Jehovah's Witnesses warned about refusing blood transfusion

Posted Nov 15, 2011 by JohnThomas Didymus
A Nigerian Jehovah's Witness, Blessing Nelson Udoh, 66, got "a new lease of life" when an operation helped her regain the use of her legs that had been crippled by arthritis. The surgery was aided by an auto-transfusion procedure.
Red Cross continue to supply emergency disaster relief around the world
Red Cross continue to supply emergency disaster relief around the world
Courtesy of the American Red Cross
The operation carried out at Moolchand Orthopedics Hospital, New Delhi, was a bilateral Total Knee Replacement surgery. Jehovah's Witnesses, as it is widely known, do not accept blood transfusion. However, surgical procedures for knee replacement require blood transfusions. Express Healthcare reports that a special technique was used in the surgery that allowed the Jehovah's Witness to satisfy her religious conscience which forbids receiving blood transfusions. Blessing Nelson Udoh received blood, but the blood she received was her own.
This procedure, in medical surgery, is termed auto-transfusion. Dr. Gupta, the surgeon who carried out the procedure, reported to be the first of its kind in India, describes it:
“An auto transfusion knee drain technique has been used in this case, wherein patient’s blood get collected in a filtered reservoir connected to the replaced knee. This blood is then transfused back to the patient within six hours. This obviates the need for any blood transfusion thus minimizing the risks associated with it."
However, a long standing critic of the Jehovah's Witnesses, Danny Haszard, thinks their doctrine which prohibits blood transfusions but approves transfusion if the blood is the patient's, is confused. Haszard comments:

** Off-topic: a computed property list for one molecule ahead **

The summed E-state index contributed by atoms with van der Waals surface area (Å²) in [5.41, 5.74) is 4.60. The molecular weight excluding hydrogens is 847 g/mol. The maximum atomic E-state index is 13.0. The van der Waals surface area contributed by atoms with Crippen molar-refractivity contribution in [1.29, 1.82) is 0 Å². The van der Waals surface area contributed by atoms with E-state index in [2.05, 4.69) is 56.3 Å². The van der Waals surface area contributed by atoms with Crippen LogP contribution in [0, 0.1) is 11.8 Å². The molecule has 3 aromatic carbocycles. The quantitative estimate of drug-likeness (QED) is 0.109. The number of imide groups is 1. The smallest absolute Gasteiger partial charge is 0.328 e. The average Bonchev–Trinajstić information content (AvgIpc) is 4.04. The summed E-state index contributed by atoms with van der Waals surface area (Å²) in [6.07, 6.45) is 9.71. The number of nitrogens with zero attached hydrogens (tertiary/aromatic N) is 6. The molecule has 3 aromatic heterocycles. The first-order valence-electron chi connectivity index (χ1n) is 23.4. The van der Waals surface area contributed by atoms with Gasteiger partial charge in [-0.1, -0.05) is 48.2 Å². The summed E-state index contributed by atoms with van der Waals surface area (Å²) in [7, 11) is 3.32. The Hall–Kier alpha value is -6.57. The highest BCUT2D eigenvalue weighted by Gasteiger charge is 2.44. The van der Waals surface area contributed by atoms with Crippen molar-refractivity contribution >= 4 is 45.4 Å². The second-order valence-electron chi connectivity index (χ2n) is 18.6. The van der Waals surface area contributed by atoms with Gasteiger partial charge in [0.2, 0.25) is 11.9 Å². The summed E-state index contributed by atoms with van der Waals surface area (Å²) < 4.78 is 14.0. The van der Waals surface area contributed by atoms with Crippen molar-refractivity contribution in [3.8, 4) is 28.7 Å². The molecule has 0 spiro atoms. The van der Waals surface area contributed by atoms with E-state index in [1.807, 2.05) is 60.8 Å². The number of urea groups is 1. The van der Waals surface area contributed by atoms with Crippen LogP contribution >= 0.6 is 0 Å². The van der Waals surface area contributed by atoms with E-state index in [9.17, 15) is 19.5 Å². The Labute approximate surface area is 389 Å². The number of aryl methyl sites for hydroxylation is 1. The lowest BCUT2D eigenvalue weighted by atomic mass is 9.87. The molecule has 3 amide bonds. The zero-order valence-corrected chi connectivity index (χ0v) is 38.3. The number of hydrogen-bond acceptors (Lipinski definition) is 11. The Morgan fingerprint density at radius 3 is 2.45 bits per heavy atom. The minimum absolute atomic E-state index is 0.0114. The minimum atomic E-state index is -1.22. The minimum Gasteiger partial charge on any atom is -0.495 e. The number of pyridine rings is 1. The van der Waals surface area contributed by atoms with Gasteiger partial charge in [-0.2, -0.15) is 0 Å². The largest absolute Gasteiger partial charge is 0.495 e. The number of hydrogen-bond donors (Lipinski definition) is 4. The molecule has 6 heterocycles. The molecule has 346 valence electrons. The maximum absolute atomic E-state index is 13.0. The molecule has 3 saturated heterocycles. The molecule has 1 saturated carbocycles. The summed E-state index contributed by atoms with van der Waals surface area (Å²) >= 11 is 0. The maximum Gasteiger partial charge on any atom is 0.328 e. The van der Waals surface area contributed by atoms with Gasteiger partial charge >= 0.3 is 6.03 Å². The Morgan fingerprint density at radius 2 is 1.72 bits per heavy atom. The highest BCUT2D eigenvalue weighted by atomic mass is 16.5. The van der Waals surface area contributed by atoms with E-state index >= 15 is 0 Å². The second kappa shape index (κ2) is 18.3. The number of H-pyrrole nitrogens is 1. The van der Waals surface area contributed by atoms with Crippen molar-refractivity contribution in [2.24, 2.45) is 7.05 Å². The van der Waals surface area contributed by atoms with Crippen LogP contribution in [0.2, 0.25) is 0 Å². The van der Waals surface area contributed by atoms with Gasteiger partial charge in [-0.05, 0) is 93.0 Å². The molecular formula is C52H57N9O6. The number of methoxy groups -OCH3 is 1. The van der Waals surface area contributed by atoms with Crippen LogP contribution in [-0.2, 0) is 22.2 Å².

"This shows Watch Tower is loosing grips over its confusing blood ban. An auto-transfusion makes perfect sense but it is against the Watch Tower ban on blood transfusion because the blood leaves the body before it is transfused back."
Danny Haszard may be right about this because the prohibition of blood transfusion by the Jehovah's Witnesses leadership includes a Jehovah's Witness allowing her blood taken from her and stored in any manner. Wikipedia confirms that Jehovah's Witnesses prohibition of blood transfusion also includes donating or storing blood:
"Jehovah's Witnesses believe that the Bible prohibits ingesting blood and that Christians should therefore not accept blood transfusions or donate or store their own blood for transfusion."
Wikipedia quotes a 2006 issue of the Jehovah's Witnesses newsletter Our Kingdom Ministry, which confirms that prohibition against blood transfusion covers not only receiving blood but also donating and "storing" blood for transfusion purposes. The newsletter stated:
"...[Jehovah's Witnesses] do not donate or store their own blood for transfusion purposes..."
The statement by the surgeon Dr. Gupta, shows that "storing blood" was done in the case of Blessing Udoh. The blood was taken from the Nigerian lady, stored and then transfused back into her. The surgeon describing the procedure said:
"An auto transfusion [is a procedure] wherein patient’s blood get collected in a filtered reservoir connected to the replaced knee. This blood is then transfused back to the patient within six hours."
Many critics of the Jehovah's Witnesses have been pointing out the inconsistencies in the teaching of the leadership of the Jehovah's Witnesses on blood transfusion and warning Jehovah's Witnesses about their leadership's self-contradictory stance on matters that mean life and death to millions of members of the sect worldwide. highlights the inconsistencies of the ruling body of the organization on a matter over which several Jehovah's Witnesses have lost their lives over the decades. describes the confusion in the Jehovah's Witnesses' teaching on blood transfusion: